Anglers don’t need any scientific assessment to indicate the sad state of the weakfish fishery, as there were hardly any caught last year — as has been the case for some time.  The latest assessment only confirms what we already know — and offers no encouragement.

Weakfish have been cyclical over the ages, practically disappearing at times before suddenly reappearing in such abundance that massive overfishing and waste occurs before the next disappearance. Ironically, there are young weakfish (spikes) during late summer every year even though adults can’t be located. I had hoped that management could smooth out the cycles of a long-lived species, but that’s been a failure so far.

The ASMFC press release follows:

Assessment Update Indicates Stock is Depleted.

Weakfish Assessment Update Indicates Stock is Depleted
Total Mortality Exceeds Threshold; Overfishing is not Occurring

“The 2019 Weakfish Assessment Update indicates weakfish continues to be depleted and has been since 2003. Under the reference points, the stock is considered depleted when the stock is below a spawning stock biomass (SSB) threshold of 30% (13.6 million pounds). In 2017, SSB was 4.24 million pounds. While the assessment indicates some positive signs in the weakfish stock in the most recent years, with a slight increase in SSB and total abundance, the stock is still well below the SSB threshold. Given the weakfish management program is already highly restrictive with a one fish recreational creel limit, 100 pound commercial trip limit, and 100 pound commercial bycatch limit, the Board took no management action at this time.
The assessment indicates natural mortality (e.g., the rate at which fish die because of natural causes such as predation, disease, and starvation) has been increasing since the early 2000s. Fishing mortality was also high during the mid- to late 2000s. Therefore, even though harvest have been at low levels in recent years, the weakfish population has been experiencing very high levels of total mortality (which includes fishing mortality and natural mortality), preventing the stock from recovering.
To better address the issues impacting the weakfish resource, the Technical Committee recommends the use of total mortality (Z) benchmarks to prevent an increase in fishing pressure when natural mortality is high. The assessment proposes a total mortality target of 1.03 and threshold of 1.43. Total mortality in 2017 was 1.45, which is above both the threshold and  target, indicating that total mortality is too high. Fishing mortality has increased in recent years, but was       below the threshold in 2017.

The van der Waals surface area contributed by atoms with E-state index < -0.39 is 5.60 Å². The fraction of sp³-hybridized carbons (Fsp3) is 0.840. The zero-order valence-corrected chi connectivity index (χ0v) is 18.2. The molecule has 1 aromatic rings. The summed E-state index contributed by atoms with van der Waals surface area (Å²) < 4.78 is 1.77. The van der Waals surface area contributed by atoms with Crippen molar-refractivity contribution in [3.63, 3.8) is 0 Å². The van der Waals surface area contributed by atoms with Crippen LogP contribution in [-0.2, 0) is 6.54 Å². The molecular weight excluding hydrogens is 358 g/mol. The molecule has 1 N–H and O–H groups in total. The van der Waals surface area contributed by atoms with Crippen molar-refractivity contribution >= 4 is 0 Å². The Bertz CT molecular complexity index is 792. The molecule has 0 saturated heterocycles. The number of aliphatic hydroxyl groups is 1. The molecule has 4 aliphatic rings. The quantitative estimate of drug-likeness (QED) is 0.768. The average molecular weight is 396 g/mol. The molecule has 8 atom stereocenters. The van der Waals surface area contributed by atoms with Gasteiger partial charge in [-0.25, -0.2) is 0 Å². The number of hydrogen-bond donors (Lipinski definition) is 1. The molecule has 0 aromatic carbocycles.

Weakfish commercial landings have dramatically declined since the early 1980s, dropping from over 19 million pounds landed in 1982 to roughly 180,560 pounds landed in 2017. The majority of landings occur in North Carolina and Virginia and, since the early 1990s, the primary gear used has been gillnets. Discarding of weakfish by commercial fishermen is known to occur, especially in the northern trawl fishery, and the discard mortality is assumed to be 100%. Discards peaked in the 1990s but have since declined as the result of management measures and a decline in stock abundance.

Like the commercial fishery, recreational landings and live releases have declined over time. It is assumed that 10% of weakfish released alive die, so that total recreational removals are equal to the number of weakfish landed plus 10% of the weakfish released alive. The assessment update used the new time-series of calibrated estimates of landings and live releases from the Marine Recreational Information Program. These estimates were higher than the values used in the 2016 benchmark assessment, but showed the same overall trend. Total recreational removals peaked in 1987 at 20.4 million pounds and have declined since then to slightly less than 500,000 pounds in 2017. The proportion of fish released alive has increased over time; over the past 10 years, 88% of weakfish were released alive. Most of the recreational catch occurs in the Mid-Atlantic between North Carolina and New Jersey.

Chuck Manny and crew continue to troll and release big stripers off Cape Charles, Va.  from his Ty Man. Fifty-pounders have been common, but Chuck is aiming for his first 60 on Ty Man.

Cape Charles bass

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